Star Wars and Generational Ethics: What is Owed to the Next Generation?

Sparked by the A Case for Starting Over, Part V: Passing The Torch piece….

A recurring line of political rhetoric over the last few years – and it is rhetoric, certainly not policy by any measure – has been around the idea that governments should not leave debts to future generations. In an ideal world that would be the case, but the world is not ideal and we have to deal with it as it is. That in turn means inheriting the debts of our predecessors regardless of whether it should be the case, some of the debt being the cost of the World Wars.

It might be said Star Wars is a case in point of one generation having to clean up the mess of its idiotic predecessors! Did Luke, Han or Leia wish for the galaxy to be ruled by a totalitarian Galactic Empire that sees the deployment of planet-killers as justifiable protest control measures? Of course not, but they’re stuck with it anyway.

The picture only gets worse when you turn a critical eye on the Prequel Trilogy and the story in it. Lucas is known for looking at the Weimar Republic in how he cast the fall of the Republic, the problem is that this really is, at best, a cosmetic linkage. There was far more to the fall of the Weimar Republic than simply Hitler being appointed Chancellor. One aspect was the poisonous post-war legacy of the Treaty of Versailles and France’s desire for vengeance again and again. Another was the great depression which wrecked the reforms of Gustav Stresemann – however tempting it is to assume the Weimar Republic was doomed from the start, it was not. Look to the Prequels and neither of these are in evidence, only a manufactured separatist war that, somehow, was nevertheless sufficient to drive the galactic populace into becoming an empire. The only conclusion that can be drawn, like a recent historian did of the leaders in 1914, is that the leaders in Star Wars are idiots.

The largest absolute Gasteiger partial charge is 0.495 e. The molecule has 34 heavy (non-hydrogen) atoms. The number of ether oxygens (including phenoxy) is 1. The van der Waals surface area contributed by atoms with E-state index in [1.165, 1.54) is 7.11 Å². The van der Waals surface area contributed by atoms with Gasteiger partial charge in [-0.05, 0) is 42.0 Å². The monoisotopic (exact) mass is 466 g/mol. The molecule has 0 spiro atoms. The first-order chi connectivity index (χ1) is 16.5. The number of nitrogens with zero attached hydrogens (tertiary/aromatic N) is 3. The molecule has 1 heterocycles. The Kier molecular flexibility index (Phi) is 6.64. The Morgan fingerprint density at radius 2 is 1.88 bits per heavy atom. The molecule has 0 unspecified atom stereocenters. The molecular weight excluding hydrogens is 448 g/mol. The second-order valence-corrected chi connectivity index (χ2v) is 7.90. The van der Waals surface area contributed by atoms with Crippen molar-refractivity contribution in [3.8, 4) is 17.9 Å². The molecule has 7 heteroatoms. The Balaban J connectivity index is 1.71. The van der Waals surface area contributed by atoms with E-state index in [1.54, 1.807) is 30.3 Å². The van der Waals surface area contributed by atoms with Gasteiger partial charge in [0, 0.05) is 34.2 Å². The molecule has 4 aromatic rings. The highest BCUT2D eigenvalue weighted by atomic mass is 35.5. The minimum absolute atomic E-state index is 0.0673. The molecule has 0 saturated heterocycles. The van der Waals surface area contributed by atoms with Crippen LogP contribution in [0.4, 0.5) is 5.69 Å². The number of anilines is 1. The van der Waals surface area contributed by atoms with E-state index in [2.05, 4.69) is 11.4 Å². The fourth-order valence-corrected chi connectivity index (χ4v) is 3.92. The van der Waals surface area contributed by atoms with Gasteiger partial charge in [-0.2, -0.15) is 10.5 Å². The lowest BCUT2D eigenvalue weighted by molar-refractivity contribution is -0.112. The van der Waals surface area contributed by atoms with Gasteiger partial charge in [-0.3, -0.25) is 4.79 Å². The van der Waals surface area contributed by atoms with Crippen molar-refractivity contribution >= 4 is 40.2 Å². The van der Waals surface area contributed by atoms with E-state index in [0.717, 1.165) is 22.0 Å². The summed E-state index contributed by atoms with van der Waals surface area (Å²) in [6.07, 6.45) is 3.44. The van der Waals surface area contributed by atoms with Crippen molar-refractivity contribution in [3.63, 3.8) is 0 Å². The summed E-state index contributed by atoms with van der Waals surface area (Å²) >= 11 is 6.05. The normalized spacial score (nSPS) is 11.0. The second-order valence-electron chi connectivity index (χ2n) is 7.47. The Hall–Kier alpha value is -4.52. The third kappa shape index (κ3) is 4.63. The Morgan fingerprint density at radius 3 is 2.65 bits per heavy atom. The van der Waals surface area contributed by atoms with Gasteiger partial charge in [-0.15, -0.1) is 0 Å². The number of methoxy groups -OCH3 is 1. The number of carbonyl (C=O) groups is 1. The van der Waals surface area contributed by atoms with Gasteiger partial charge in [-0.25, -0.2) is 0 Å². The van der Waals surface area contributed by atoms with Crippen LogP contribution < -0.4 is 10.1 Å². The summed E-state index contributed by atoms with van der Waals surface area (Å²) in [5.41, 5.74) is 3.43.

So, Star Wars begins with a truly toxic bequest to the generation of Luke, Han and Leia. It is an inheritance whose toxicity takes decades to deal with – it undermines the attempt to restore the Republic as the Bothans and others advance the right to be xenophobic as a cultural value, the idea of a pan-galactic law is tainted by association with the Empire, even the Jedi are suspect. In such a devastated world, what should Luke, Han and Leia leave to their successors?

It would be easier to answer this without adding in threats from outside the galaxy – as a race of biotechnology-wielding sadomasochistic evangelists invade. Or threats from thousands of years before turn up to add more wreckage to the already blasted galaxy… But again, the galaxy of Star Wars is inherently chaotic so that’s what we have to deal with.

The accompanying question to what the generation of Luke, Han and Leia owe to the next is how much is enough for a person to contribute? If we assume the world will always be imperfect and the best that can be done is to reduce the level of imperfection and chaos, then technically, Luke, Han and Leia could retire any time they liked! That they don’t suggests that they are as much action addicts as the revamped Sherlock’s Watson! It also suggests the state of the galaxy, whatever it may be, doesn’t matter! There may be loose ends, new threats, enduring adversaries – none of that says it is has to be their job to deal with it!

But surely that is a really crappy legacy and inheritance? On one evaluation, it certainly is. On another, it really isn’t as the one enduring gift is that the next generation are free to be who they wish to be. They do not have to fight a galactic government that is contemptuous of life. They do not have to fight a load of sadomasochistic evangelists. Perhaps the greatest tragedy of the Expanded Universe is that in the wake of the defeat of Vader, Sidious and Shimrra, across three decades, the galaxy chose war and totalitarianism entirely out of the blue.